*edit* Here's the link: http://www.wpbtca.com/index.htm

If it were my dog, I'd get involved in SAR and therapy work, along with public education/responsible ownership.


Andy.
 

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Quote Andy:
If it were my dog, I'd get involved in SAR and therapy work, along with public education/responsible ownership.
If he exhibits this particular trait you suggested a Colby APBT typically has...
This will be a dog that's submissive to any/all humans but will most likely be extremely dog aggressive.
...then he would not be suitable for SAR or therapy work. I know you'd probably agree with me on this, Andy, but I was pointing it out in case the OP wasn't aware of this.
 

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Konnie,

I'm only a newb but I actually disagree. I think it requires a great deal of understanding of the breed and their tendencies, but with proper training to instill obedience and stability, I see no reason a dog aggressive dog cannot function in SAR or therapy work. The real obstacle is overcoming public criticism and getting the organizations to allow/certify the dogs to work.

We both know APBT are not commonly used in either venue, but the ones that are do just fine.



Andy.
 

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<<<I see no reason a dog aggressive dog cannot function in SAR>>>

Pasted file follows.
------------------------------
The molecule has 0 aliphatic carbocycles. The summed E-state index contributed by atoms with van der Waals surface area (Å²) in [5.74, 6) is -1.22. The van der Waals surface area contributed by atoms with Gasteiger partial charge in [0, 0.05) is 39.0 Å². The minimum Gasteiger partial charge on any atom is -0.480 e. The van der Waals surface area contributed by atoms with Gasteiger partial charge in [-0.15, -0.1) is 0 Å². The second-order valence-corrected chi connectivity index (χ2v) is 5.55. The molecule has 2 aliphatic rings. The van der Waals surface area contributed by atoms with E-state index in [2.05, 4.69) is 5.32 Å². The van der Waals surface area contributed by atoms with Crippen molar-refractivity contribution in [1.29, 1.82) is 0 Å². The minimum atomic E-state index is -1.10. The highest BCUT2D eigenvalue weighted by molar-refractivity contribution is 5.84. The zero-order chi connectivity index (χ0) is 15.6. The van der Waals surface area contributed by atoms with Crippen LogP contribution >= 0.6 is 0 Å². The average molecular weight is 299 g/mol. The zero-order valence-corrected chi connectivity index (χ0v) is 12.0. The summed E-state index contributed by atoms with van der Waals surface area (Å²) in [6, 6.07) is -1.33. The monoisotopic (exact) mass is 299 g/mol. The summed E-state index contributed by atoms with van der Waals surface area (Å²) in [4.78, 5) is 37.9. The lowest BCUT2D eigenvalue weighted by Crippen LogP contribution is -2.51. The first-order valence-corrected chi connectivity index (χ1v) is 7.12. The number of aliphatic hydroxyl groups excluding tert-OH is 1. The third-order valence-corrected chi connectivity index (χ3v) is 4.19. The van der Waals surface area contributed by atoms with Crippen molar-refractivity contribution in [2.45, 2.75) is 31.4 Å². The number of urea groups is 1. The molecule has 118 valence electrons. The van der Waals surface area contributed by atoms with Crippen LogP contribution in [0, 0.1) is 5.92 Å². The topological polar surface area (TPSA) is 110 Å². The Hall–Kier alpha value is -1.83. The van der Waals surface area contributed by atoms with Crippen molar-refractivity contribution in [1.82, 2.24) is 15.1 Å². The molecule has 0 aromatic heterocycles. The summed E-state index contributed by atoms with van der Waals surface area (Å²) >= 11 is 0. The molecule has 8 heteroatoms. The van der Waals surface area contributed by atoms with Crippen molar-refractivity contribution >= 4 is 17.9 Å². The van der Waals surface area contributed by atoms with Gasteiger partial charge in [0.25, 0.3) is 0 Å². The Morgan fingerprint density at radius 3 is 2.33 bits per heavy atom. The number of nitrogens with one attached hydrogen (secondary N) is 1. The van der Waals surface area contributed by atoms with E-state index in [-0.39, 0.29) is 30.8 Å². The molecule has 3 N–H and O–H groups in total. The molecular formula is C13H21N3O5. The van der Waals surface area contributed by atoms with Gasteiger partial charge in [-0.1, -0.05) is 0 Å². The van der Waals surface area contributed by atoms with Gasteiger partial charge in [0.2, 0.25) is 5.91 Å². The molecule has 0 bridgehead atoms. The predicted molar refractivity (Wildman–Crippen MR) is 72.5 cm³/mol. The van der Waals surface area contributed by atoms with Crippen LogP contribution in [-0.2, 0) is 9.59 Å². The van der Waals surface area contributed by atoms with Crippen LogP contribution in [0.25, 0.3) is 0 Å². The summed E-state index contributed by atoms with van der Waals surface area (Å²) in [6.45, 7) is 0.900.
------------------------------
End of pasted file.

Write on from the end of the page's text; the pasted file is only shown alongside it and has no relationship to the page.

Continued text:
The answer to that is; it's not breed specific, it's behavior specific. Dogs that show aggression to other dogs are not permitted by and reputable SAR organization that I'm familiar with. I can't speak for therapy dogs, never been involved with them, I do, however, know a little about SAR requirements.

DFrost
 

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"The answer to that is; it's not breed specific, it's behavior specific."

I disagree. My point is that there's no reason why aggression issues cannot be controlled/eradicated by proper training. In my experience, the hard part is persuading people/clubs/organizations to give the dogs a chance to prove themselves.

IIRC, when Kristine Crawford began training her 3 APBT for SAR/therapy work she had a hard time combating the common stereotypes. She was basically forced to train and certify her dogs by herself and was not welcomed/acknowledged until after her dogs began to recieve attention for their accomplishments.


Andy.
 

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Andy:
If the aggression can be completely eradicated by training, then it obviously wouldn't pose an issue. Typically SAR trainers don't specialize in this type of behavior modification though. They simply train dogs for SAR.

I guess my point is that a good SAR trainer picks the right dog for the job, regardless of breed. SAR isn't about campaigning any certain breed or dispelling public misconceptions about a certain breed. It is about using the best tool (whether human, canine or mechanical) to find lost people, plain and simple.